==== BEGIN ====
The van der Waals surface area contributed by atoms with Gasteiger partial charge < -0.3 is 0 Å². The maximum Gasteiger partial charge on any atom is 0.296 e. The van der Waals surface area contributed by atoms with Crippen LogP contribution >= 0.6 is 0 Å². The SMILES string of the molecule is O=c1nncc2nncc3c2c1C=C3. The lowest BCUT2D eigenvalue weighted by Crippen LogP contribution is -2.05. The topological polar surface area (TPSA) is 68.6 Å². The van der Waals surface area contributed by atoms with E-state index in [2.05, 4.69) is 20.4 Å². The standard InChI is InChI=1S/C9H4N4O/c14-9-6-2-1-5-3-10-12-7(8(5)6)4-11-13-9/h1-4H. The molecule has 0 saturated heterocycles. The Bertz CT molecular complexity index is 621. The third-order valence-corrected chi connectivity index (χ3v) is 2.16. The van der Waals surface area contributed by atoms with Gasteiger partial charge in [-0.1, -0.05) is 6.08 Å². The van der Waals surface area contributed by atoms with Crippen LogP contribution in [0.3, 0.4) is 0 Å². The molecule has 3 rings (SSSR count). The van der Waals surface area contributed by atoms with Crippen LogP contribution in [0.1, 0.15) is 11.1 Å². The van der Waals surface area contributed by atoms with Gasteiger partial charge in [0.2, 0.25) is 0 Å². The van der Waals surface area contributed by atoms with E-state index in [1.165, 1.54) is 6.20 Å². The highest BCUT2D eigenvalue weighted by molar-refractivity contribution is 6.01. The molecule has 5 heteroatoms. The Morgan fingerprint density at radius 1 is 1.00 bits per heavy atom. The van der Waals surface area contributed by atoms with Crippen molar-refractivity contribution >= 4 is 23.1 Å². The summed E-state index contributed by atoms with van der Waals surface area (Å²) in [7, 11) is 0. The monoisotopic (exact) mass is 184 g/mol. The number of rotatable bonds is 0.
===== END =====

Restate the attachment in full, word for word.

The van der Waals surface area contributed by atoms with Gasteiger partial charge < -0.3 is 0 Å². The maximum Gasteiger partial charge on any atom is 0.296 e. The van der Waals surface area contributed by atoms with Crippen LogP contribution >= 0.6 is 0 Å². The SMILES string of the molecule is O=c1nncc2nncc3c2c1C=C3. The lowest BCUT2D eigenvalue weighted by Crippen LogP contribution is -2.05. The topological polar surface area (TPSA) is 68.6 Å². The van der Waals surface area contributed by atoms with E-state index in [2.05, 4.69) is 20.4 Å². The standard InChI is InChI=1S/C9H4N4O/c14-9-6-2-1-5-3-10-12-7(8(5)6)4-11-13-9/h1-4H. The molecule has 0 saturated heterocycles. The Bertz CT molecular complexity index is 621. The third-order valence-corrected chi connectivity index (χ3v) is 2.16. The van der Waals surface area contributed by atoms with Gasteiger partial charge in [-0.1, -0.05) is 6.08 Å². The van der Waals surface area contributed by atoms with Crippen LogP contribution in [0.3, 0.4) is 0 Å². The molecule has 3 rings (SSSR count). The van der Waals surface area contributed by atoms with Crippen LogP contribution in [0.1, 0.15) is 11.1 Å². The van der Waals surface area contributed by atoms with Gasteiger partial charge in [0.2, 0.25) is 0 Å². The van der Waals surface area contributed by atoms with E-state index in [1.165, 1.54) is 6.20 Å². The highest BCUT2D eigenvalue weighted by molar-refractivity contribution is 6.01. The molecule has 5 heteroatoms. The Morgan fingerprint density at radius 1 is 1.00 bits per heavy atom. The van der Waals surface area contributed by atoms with Crippen molar-refractivity contribution >= 4 is 23.1 Å². The summed E-state index contributed by atoms with van der Waals surface area (Å²) in [7, 11) is 0. The monoisotopic (exact) mass is 184 g/mol. The number of rotatable bonds is 0.